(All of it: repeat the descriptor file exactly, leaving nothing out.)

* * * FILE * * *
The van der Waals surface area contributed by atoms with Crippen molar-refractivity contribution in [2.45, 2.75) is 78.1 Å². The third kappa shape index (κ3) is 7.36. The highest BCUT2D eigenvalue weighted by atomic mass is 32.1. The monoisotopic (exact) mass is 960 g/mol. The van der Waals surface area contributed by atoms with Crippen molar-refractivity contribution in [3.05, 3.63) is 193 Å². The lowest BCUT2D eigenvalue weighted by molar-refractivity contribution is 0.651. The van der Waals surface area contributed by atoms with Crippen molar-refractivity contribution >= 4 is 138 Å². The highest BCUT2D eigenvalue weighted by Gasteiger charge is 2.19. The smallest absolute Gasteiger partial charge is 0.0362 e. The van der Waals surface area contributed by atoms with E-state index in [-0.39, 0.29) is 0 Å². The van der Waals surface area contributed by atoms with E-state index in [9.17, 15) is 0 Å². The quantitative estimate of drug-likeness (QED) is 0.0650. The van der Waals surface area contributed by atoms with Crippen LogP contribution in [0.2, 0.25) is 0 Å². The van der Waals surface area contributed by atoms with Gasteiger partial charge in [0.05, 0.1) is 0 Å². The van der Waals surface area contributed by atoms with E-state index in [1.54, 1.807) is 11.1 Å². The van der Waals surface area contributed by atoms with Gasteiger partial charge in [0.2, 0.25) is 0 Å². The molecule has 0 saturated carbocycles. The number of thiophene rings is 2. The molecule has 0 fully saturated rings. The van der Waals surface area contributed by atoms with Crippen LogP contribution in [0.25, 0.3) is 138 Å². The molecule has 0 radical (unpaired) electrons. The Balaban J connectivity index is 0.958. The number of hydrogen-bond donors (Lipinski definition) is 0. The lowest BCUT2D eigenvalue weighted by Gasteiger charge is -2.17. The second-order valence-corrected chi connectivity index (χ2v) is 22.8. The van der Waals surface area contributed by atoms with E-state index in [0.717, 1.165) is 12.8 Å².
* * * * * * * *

The van der Waals surface area contributed by atoms with Crippen molar-refractivity contribution in [2.45, 2.75) is 78.1 Å². The third kappa shape index (κ3) is 7.36. The highest BCUT2D eigenvalue weighted by atomic mass is 32.1. The monoisotopic (exact) mass is 960 g/mol. The van der Waals surface area contributed by atoms with Crippen molar-refractivity contribution in [3.05, 3.63) is 193 Å². The lowest BCUT2D eigenvalue weighted by molar-refractivity contribution is 0.651. The van der Waals surface area contributed by atoms with Crippen molar-refractivity contribution >= 4 is 138 Å². The highest BCUT2D eigenvalue weighted by Gasteiger charge is 2.19. The smallest absolute Gasteiger partial charge is 0.0362 e. The van der Waals surface area contributed by atoms with E-state index in [-0.39, 0.29) is 0 Å². The van der Waals surface area contributed by atoms with E-state index in [9.17, 15) is 0 Å². The quantitative estimate of drug-likeness (QED) is 0.0650. The van der Waals surface area contributed by atoms with Crippen LogP contribution in [0.2, 0.25) is 0 Å². The van der Waals surface area contributed by atoms with Gasteiger partial charge in [0.05, 0.1) is 0 Å². The van der Waals surface area contributed by atoms with E-state index in [1.54, 1.807) is 11.1 Å². The van der Waals surface area contributed by atoms with Gasteiger partial charge in [0.2, 0.25) is 0 Å². The molecule has 0 saturated carbocycles. The number of thiophene rings is 2. The molecule has 0 fully saturated rings. The van der Waals surface area contributed by atoms with Crippen LogP contribution in [0.25, 0.3) is 138 Å². The molecule has 0 radical (unpaired) electrons. The Balaban J connectivity index is 0.958. The number of hydrogen-bond donors (Lipinski definition) is 0. The lowest BCUT2D eigenvalue weighted by Gasteiger charge is -2.17. The second-order valence-corrected chi connectivity index (χ2v) is 22.8. The van der Waals surface area contributed by atoms with E-state index in [0.717, 1.165) is 12.8 Å².